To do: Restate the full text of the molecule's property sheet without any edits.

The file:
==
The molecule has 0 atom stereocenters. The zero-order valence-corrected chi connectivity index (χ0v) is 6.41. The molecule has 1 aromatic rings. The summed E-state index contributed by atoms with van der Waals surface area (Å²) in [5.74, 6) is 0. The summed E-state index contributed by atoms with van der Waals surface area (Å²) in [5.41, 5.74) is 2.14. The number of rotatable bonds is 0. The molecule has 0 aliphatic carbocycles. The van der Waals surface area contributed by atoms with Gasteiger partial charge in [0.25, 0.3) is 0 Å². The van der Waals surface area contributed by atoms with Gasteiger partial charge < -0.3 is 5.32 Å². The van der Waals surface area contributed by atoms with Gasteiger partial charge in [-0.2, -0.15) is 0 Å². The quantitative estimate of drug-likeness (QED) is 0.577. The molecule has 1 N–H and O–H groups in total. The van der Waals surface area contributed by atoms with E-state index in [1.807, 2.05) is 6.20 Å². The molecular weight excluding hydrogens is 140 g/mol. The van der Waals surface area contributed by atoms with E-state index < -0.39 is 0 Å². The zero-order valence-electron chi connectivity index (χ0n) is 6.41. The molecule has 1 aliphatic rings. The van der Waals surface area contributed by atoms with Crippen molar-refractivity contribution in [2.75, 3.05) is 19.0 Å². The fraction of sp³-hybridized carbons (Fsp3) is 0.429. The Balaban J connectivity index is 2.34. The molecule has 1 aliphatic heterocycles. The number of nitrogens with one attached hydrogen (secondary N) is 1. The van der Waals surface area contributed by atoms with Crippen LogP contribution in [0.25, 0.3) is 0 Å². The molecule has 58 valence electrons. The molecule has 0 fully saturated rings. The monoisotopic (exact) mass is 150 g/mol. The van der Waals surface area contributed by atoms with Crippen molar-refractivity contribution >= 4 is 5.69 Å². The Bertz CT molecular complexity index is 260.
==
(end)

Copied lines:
The molecule has 0 atom stereocenters. The zero-order valence-corrected chi connectivity index (χ0v) is 6.41. The molecule has 1 aromatic rings. The summed E-state index contributed by atoms with van der Waals surface area (Å²) in [5.74, 6) is 0. The summed E-state index contributed by atoms with van der Waals surface area (Å²) in [5.41, 5.74) is 2.14. The number of rotatable bonds is 0. The molecule has 0 aliphatic carbocycles. The van der Waals surface area contributed by atoms with Gasteiger partial charge in [0.25, 0.3) is 0 Å². The van der Waals surface area contributed by atoms with Gasteiger partial charge < -0.3 is 5.32 Å². The van der Waals surface area contributed by atoms with Gasteiger partial charge in [-0.2, -0.15) is 0 Å². The quantitative estimate of drug-likeness (QED) is 0.577. The molecule has 1 N–H and O–H groups in total. The van der Waals surface area contributed by atoms with E-state index in [1.807, 2.05) is 6.20 Å². The molecular weight excluding hydrogens is 140 g/mol. The van der Waals surface area contributed by atoms with E-state index < -0.39 is 0 Å². The zero-order valence-electron chi connectivity index (χ0n) is 6.41. The molecule has 1 aliphatic rings. The van der Waals surface area contributed by atoms with Crippen molar-refractivity contribution in [2.75, 3.05) is 19.0 Å². The fraction of sp³-hybridized carbons (Fsp3) is 0.429. The Balaban J connectivity index is 2.34. The molecule has 1 aliphatic heterocycles. The number of nitrogens with one attached hydrogen (secondary N) is 1. The van der Waals surface area contributed by atoms with Crippen LogP contribution in [0.25, 0.3) is 0 Å². The molecule has 58 valence electrons. The molecule has 0 fully saturated rings. The monoisotopic (exact) mass is 150 g/mol. The van der Waals surface area contributed by atoms with Crippen molar-refractivity contribution >= 4 is 5.69 Å². The Bertz CT molecular complexity index is 260.